Some refuse to test, some don’t proffer advice unless the patient speaks up first, some offer PSA only, some offer both PSA and digital exam. Some men die as a direct result of such a hit-or-miss system, the PCF says.
The foundation and its medical advisers know many cases of men who discover prostate cancer too late.
These are tragic stories, exemplified by the account being written on this website by Mary about her struggle with the medical profession to get treatment for her husband, John. It’s a heart-breaking tale.
There is some bitterness in this debate.
The prostate community is seen as deeply swayed by the emotional influences of suffering the disease or benefiting from dispensing treatment; the bureaucracy is considered heartless, unduly influenced by statistics, gender-biased, and penny-pinching.
Both sides are gathering their forces as this is written.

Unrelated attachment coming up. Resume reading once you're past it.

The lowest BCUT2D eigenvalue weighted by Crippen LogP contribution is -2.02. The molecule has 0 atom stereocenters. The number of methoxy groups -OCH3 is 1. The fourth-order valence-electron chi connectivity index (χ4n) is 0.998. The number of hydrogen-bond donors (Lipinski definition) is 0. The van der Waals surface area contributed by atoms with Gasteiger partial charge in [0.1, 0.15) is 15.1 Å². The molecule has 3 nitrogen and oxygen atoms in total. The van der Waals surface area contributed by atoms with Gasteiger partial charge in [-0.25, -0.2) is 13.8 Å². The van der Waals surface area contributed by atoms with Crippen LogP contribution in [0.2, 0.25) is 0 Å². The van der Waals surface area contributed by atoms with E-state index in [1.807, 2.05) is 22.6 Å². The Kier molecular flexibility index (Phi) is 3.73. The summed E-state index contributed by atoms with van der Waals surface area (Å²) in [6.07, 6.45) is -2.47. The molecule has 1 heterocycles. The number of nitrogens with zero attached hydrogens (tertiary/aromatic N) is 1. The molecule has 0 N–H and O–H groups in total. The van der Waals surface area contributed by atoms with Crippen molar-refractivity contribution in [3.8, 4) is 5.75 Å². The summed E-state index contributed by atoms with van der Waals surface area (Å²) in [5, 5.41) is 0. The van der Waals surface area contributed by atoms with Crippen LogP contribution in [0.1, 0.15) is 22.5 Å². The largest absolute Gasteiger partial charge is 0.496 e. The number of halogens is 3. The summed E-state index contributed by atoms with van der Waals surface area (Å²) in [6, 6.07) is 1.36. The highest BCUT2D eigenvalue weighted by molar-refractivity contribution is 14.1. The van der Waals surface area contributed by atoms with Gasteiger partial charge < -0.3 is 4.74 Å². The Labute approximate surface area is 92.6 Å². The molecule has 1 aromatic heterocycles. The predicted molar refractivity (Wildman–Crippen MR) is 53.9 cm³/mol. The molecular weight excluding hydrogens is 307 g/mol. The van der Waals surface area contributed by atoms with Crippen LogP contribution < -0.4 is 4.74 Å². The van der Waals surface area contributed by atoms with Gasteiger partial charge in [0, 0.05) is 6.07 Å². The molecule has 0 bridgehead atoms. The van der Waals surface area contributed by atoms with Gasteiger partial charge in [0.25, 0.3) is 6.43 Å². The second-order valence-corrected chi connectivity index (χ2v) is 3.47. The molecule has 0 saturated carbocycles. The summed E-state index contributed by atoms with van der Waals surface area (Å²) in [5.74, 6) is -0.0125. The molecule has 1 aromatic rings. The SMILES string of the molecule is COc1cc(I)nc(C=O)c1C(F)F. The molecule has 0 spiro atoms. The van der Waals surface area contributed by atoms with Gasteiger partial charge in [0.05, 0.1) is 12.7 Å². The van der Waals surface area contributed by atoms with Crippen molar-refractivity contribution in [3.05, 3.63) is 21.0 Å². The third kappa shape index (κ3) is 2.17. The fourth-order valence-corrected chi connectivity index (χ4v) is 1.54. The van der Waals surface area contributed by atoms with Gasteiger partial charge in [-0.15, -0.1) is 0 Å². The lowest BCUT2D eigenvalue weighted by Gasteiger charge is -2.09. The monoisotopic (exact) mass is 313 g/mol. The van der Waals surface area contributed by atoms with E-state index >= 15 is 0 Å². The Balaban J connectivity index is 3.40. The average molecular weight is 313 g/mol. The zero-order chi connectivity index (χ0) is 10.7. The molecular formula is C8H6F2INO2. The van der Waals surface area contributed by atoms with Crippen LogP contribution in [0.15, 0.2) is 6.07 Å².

The Ministry’s line, probably, is encapsulated in advice it received from its satellite National Screening Advisory Committee this winter, after the committee examined the results of the two large overseas screening studies reported in March.
It recommended the Director General of Health should note that:
a) the benefits of PSA screening for prostate cancer identified in the European trial were small;
b) no benefit of prostate cancer screening was identified in the US trial;
c) both trials identified considerable screening harms related to over-diagnosis and over-treatment;
d) the benefits of PSA screening identified in the European trial were observed using an average screening interval of four years, whereas a screening interval of one to two years is more commonly used in general practice;
e) the utility of prostate screening increases with age;
f) a longer study follow-up period may alter trial results; and
g) a watching brief of these two prostate cancer screening trials should be kept, including similar trials of prostate cancer treatment effectiveness, to inform men about making prostate screening decisions.
There is some inevitability, then, about how this inquiry will proceed.
The Ministry hasn’t changed its stance, and the PCF has grown all the more powerful since it gathered considerable funding from the Movember crusade in 2007.
Which suggests the outcome will be influenced by political expediency. As these things usually are.
It’s not a good time to be appealing to a government that’s busy slashing spending in all sectors.